MVC - Music and Video Club, at one time part of Woolworths which then became an independent company and folded in 2005.

Music Zone - which folded in early 2007, passing 67 stores onto FOPP.

FOPP - which, after adding the Music Zone stores, hit financial problems in the summer of 2007.  A rump of stores, along with the brand, are now operated as a discount outlet by HMV. 

Andys Records - The chain, once big enough to advertise their wares on TV, went into receivership in 2003.

Tower Records - The US chain opened their first UK store, on London's High Street Kensington, in 2004 followed by their "megastore" at Picardilly Circus the following year.  The struggling chain retreated from the UK in 1984, selling the London flagship to Virgin (who closed their own "spoiler" branch at Piccadilly Circus).  

Sam Goody - The Us retailer came to the UK in the nineties, offering stores with an extensive back catalogue.  It retreated again several years later.

Borders - The US retailer opened a number of vast book stores in the UK beginning in 1998, all with large entertainment offerings.  When the US chain started to falter, these were sold-off in 2008 and - after a slow demise - collapsed in December 2009.  The chain also operated the Books Etc. chain (converting some to the Borders Express facia) which shuttered, shortly before the main chain, in 2009.  In a sign of things to come, the flagship Oxford Street Borders was closed when the lease was sold to fashion chain New Look.  The rush to leave the site meant much of the stock (including a large number of remainders and seconds clearly shipped-in from other branches of both chains) was sold for a £1 a time, generating more bargains than the actual closure of the chain.  Borders could also be relied upon to - periodically - cut the prices of their entertainment stock massively, presumably ever time a big bill arrived at Head Office and some cash was required.

Woolworths - The 99-year old general retailer, divorced from the US operation since the 1980s, was such a part of British society (at its demise, it operated 900-odd stores and most British high streets could be relied upon to have a branch) that it seemed unthinkable that it would vanish completely - and so quickly - despite its well-publicised financial woes.  When the end came, it came quickly.  And I frequently still find myself thinking "I'll get that it Woolworths..." every so often.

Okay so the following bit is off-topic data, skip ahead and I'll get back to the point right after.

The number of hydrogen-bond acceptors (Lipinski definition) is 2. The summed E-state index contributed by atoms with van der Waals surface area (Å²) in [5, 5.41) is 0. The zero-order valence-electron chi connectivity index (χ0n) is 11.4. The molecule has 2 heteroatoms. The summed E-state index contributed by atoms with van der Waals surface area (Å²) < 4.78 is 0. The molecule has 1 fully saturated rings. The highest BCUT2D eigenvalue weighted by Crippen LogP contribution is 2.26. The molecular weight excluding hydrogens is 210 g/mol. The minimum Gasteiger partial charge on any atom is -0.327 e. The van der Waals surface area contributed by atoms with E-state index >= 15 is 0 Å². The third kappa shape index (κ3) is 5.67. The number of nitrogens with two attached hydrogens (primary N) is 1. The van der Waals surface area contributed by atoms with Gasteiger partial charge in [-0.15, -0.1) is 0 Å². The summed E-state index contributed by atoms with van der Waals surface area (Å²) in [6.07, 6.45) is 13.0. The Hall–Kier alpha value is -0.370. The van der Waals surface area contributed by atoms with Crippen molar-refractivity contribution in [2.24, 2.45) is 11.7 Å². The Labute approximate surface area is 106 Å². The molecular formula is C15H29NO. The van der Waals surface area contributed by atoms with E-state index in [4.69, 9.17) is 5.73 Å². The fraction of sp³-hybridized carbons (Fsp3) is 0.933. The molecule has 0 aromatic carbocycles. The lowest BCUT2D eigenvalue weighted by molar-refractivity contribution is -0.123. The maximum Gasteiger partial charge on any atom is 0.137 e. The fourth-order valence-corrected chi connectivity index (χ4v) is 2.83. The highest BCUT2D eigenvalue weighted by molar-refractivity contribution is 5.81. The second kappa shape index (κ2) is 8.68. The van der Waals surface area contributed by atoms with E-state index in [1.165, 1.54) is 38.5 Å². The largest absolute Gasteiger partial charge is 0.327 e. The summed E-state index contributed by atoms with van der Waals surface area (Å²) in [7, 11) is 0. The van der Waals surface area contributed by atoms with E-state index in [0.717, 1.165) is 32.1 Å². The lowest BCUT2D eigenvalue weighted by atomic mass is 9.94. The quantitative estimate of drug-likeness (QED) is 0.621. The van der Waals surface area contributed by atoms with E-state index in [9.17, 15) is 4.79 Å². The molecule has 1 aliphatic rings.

Head Entertainment - Was a short-lived spin-off of Zavvi, created when senior staff bought five stores, and the chain's remaining stock,  from the administrator of the defunct former Virgin chain (HMV snaffled up another fourteen).  The mini-chain folded a year later, presumably after maximising the value of the purchased stock.

Silverscreen - Was a specialist DVD retailer (shades of the failed Our Price Video/ Playhouse chain) that grew to sixty five stores before collapsing in March 2006.


- The in-store DJ/ radio station in the Oxford Street flagship.  The booth was on a little platform next to the escalators in the middle of the store.  Once they scrapped that idea (Virgin Megastores also had an in-store radio station but - presumably - HMV figured it was cheaper to simply play the latest greatest hits CD compilation), the platform (with a weird pyramid design of upright metal bars, seemingly designed to be a head-hazard) became the mini-disc section.  Before being ripped-out in a refit.

- BIG BREAKFAST presenters Chris Evans and Gabby Roslin opening the new "Entertainment One" department on Oxford Street's first floor sometime around 1993.  The department housed VHS tapes and video games (DVDs are still upstairs today, games moved downstairs).

- A personal appearance/ signing by DUE SOUTH stars (and a stand-in husky) Paul Gross and David Marciano to promote the Clear Vision VHS tapes.

- Thinking absolutely nothing of paying £10.99 (or more) for a VHS tape containing two episodes of a desired TV show.  Now a canny shopper (even in HMV) could hope to pick up a whole season for less.